Readers will not be surprised to learn that, on most issues, Professor Noll and I usually disagree. I do agree with him, however, that the Anglican Communion Office and the Archbishop of Canterbury have too much influence over Anglican Communion meetings. I—we—believe that the meeting participants should control the agenda and the outcome. We disagree as to the significance of the outcome. The Primates’ Meeting, the Standing Committee, and similar bodies should be free to discuss anything their members want, but those meetings have—properly, in my opinion—no actual authority over member churches of the Anglican Communion. That the Anglican Covenant seeks to establish centralized authority within the Communion is the strongest argument against its adoption.
A thorough analysis of the Noll essay would be burdensome for me and tedious for my readers, so I will not attempt to write one. But I do want to remark on one aspect of “Sea Change” that is so egregious that I cannot fail to take note of it. I preface my remarks by saying that the thinking of mainstream Anglicans and that of the militant traditionalist Anglicans is so different that it is not surprising that they cannot come to a meeting of the minds.
Noll spends a good deal of effort documenting the actions of the traditionalist leaders—Orombi, Anis, etc.—who have excused themselves from participating in Standing Committee meetings, lest they be forced to “sit at table with representatives of TEC.” He observes, “What is noteworthy is that the only way these Primates found they could be faithful to their calling as bishops in the Communion was to depart from its central committee.” One can understand this attitude, although it must be admitted that it is a very un-Anglican one. Archbishop Tutu was quite correct in suggesting that the glue that holds the Communion together is embodied in the fact that “we meet.”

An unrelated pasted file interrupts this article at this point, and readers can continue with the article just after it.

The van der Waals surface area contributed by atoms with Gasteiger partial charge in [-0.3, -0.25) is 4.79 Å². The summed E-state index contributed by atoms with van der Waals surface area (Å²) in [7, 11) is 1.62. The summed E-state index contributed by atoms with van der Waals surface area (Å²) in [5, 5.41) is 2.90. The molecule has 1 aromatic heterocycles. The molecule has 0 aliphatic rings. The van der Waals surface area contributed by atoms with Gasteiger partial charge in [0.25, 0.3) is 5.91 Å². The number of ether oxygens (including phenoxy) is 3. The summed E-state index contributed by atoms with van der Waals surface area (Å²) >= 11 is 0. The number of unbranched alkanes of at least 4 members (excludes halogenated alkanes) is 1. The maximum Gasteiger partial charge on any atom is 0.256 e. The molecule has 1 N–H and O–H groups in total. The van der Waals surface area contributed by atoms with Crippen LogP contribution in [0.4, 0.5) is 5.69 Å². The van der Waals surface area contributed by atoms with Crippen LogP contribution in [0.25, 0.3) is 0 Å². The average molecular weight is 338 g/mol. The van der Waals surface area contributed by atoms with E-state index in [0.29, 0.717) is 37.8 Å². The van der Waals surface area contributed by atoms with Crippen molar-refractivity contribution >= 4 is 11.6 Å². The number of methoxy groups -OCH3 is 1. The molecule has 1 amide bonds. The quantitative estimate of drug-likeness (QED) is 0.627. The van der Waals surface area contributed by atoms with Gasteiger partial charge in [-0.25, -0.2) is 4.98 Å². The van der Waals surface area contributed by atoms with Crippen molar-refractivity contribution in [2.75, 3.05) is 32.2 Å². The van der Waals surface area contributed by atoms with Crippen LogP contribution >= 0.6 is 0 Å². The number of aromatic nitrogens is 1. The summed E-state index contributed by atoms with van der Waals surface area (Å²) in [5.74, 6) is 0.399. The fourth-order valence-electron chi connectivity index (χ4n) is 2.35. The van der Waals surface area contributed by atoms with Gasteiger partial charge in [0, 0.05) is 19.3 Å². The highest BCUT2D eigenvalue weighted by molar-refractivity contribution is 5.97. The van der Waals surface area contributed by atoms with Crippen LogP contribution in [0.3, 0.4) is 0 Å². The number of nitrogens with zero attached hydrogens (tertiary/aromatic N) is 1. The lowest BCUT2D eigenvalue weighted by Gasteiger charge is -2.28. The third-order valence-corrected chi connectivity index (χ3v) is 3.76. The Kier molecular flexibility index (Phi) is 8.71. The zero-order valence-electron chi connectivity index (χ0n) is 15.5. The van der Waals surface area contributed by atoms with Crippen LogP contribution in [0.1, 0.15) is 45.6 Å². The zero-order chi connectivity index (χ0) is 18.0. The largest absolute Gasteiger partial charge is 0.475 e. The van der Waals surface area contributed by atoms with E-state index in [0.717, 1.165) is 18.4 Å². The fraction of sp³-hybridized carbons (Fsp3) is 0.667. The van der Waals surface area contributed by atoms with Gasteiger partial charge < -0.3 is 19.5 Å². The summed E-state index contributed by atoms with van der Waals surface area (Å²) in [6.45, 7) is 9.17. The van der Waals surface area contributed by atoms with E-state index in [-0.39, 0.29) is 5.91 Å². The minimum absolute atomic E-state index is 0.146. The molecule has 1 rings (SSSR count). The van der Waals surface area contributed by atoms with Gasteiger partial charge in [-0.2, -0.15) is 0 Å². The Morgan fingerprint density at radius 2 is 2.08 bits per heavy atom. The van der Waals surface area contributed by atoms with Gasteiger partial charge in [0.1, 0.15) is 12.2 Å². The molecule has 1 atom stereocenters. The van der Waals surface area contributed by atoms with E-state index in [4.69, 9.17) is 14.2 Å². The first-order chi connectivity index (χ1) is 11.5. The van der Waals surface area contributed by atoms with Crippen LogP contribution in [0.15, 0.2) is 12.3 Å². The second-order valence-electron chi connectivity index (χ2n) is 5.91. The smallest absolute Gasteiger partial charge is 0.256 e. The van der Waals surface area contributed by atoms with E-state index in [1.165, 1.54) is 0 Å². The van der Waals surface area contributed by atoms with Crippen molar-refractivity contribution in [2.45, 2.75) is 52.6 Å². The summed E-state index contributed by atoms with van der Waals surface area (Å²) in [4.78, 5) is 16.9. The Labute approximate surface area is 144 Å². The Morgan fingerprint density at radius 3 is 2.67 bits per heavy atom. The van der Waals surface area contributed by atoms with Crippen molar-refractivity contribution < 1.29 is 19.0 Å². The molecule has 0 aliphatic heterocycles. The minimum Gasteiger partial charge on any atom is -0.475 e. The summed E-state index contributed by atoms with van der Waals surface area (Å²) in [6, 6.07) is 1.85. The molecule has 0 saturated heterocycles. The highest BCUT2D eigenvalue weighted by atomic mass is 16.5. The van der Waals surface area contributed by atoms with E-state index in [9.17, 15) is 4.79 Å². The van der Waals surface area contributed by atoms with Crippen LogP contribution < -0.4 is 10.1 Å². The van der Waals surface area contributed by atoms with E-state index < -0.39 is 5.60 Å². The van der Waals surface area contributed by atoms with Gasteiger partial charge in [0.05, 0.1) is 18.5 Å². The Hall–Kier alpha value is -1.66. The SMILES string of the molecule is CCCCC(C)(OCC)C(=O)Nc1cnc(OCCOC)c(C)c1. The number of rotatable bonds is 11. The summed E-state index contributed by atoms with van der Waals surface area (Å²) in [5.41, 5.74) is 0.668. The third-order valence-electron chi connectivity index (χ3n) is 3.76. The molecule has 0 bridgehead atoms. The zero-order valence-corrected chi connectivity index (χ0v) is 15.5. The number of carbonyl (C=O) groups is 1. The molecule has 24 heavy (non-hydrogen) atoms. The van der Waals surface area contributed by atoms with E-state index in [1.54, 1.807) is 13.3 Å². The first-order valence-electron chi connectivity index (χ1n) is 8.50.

It is the logic that Noll invokes after describing how his heroes have walked apart—a phrase I choose with malice aforethought—that is astounding:
For all the talk of inclusiveness and dialogue, it is the innovators who are left at the table, dialoguing among themselves. This ploy of excluding traditionalists while mouthing faux inclusivism is old hat to those of us from TEC, but it has now been carried out on the international stage.This is blame-the-victim rhetoric! If only “innovators” are left at the table—alas, a wild exaggeration—it is hardly because the traditionalists have been hypocritically excluded. The “inclusivism” of the less radical elements of the Communion is not at all “faux.” The primates who have absented themselves from Standing Committee meetings are experiencing the consequences of their own self-righteous and self-indulgent symbolic deeds.
Noll’s analysis reminds me of the story of the kid who murdered his parents and pleaded for the mercy of the court because he is an orphan. You can’t have it both ways.